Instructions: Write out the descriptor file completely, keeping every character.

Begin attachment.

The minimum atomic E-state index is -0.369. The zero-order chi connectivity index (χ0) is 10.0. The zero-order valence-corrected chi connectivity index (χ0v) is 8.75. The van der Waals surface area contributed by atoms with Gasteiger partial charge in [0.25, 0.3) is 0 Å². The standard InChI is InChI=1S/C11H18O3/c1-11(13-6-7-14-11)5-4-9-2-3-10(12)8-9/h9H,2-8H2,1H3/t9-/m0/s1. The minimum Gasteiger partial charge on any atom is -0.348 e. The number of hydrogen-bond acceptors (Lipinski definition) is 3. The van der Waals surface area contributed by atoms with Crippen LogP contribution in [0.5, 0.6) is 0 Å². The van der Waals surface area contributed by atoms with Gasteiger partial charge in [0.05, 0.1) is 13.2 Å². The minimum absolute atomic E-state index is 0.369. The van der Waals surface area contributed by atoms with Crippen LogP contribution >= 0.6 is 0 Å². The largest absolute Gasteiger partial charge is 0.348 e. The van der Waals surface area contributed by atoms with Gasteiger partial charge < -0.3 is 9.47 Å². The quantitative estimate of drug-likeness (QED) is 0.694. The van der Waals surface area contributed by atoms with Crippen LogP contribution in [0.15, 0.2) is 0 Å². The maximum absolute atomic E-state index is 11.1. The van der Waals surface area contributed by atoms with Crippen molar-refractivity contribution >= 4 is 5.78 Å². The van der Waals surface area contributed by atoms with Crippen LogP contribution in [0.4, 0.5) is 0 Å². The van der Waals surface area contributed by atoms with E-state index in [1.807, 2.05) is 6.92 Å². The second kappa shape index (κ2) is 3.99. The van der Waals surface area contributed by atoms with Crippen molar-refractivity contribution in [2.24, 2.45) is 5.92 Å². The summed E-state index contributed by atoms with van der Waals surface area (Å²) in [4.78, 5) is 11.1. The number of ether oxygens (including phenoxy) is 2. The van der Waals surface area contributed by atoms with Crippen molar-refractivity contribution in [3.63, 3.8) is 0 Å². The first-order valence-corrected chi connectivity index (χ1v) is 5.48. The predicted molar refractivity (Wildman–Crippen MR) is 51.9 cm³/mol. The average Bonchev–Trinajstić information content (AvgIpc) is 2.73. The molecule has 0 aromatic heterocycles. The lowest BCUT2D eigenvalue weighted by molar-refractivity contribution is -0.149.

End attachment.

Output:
The minimum atomic E-state index is -0.369. The zero-order chi connectivity index (χ0) is 10.0. The zero-order valence-corrected chi connectivity index (χ0v) is 8.75. The van der Waals surface area contributed by atoms with Gasteiger partial charge in [0.25, 0.3) is 0 Å². The standard InChI is InChI=1S/C11H18O3/c1-11(13-6-7-14-11)5-4-9-2-3-10(12)8-9/h9H,2-8H2,1H3/t9-/m0/s1. The minimum Gasteiger partial charge on any atom is -0.348 e. The number of hydrogen-bond acceptors (Lipinski definition) is 3. The van der Waals surface area contributed by atoms with Crippen LogP contribution in [0.5, 0.6) is 0 Å². The van der Waals surface area contributed by atoms with Gasteiger partial charge in [0.05, 0.1) is 13.2 Å². The minimum absolute atomic E-state index is 0.369. The van der Waals surface area contributed by atoms with Crippen LogP contribution >= 0.6 is 0 Å². The largest absolute Gasteiger partial charge is 0.348 e. The van der Waals surface area contributed by atoms with Gasteiger partial charge < -0.3 is 9.47 Å². The quantitative estimate of drug-likeness (QED) is 0.694. The van der Waals surface area contributed by atoms with Crippen LogP contribution in [0.15, 0.2) is 0 Å². The maximum absolute atomic E-state index is 11.1. The van der Waals surface area contributed by atoms with Crippen molar-refractivity contribution >= 4 is 5.78 Å². The van der Waals surface area contributed by atoms with Crippen LogP contribution in [0.4, 0.5) is 0 Å². The van der Waals surface area contributed by atoms with E-state index in [1.807, 2.05) is 6.92 Å². The second kappa shape index (κ2) is 3.99. The van der Waals surface area contributed by atoms with Crippen molar-refractivity contribution in [2.24, 2.45) is 5.92 Å². The summed E-state index contributed by atoms with van der Waals surface area (Å²) in [4.78, 5) is 11.1. The number of ether oxygens (including phenoxy) is 2. The van der Waals surface area contributed by atoms with Crippen molar-refractivity contribution in [3.63, 3.8) is 0 Å². The first-order valence-corrected chi connectivity index (χ1v) is 5.48. The predicted molar refractivity (Wildman–Crippen MR) is 51.9 cm³/mol. The average Bonchev–Trinajstić information content (AvgIpc) is 2.73. The molecule has 0 aromatic heterocycles. The lowest BCUT2D eigenvalue weighted by molar-refractivity contribution is -0.149.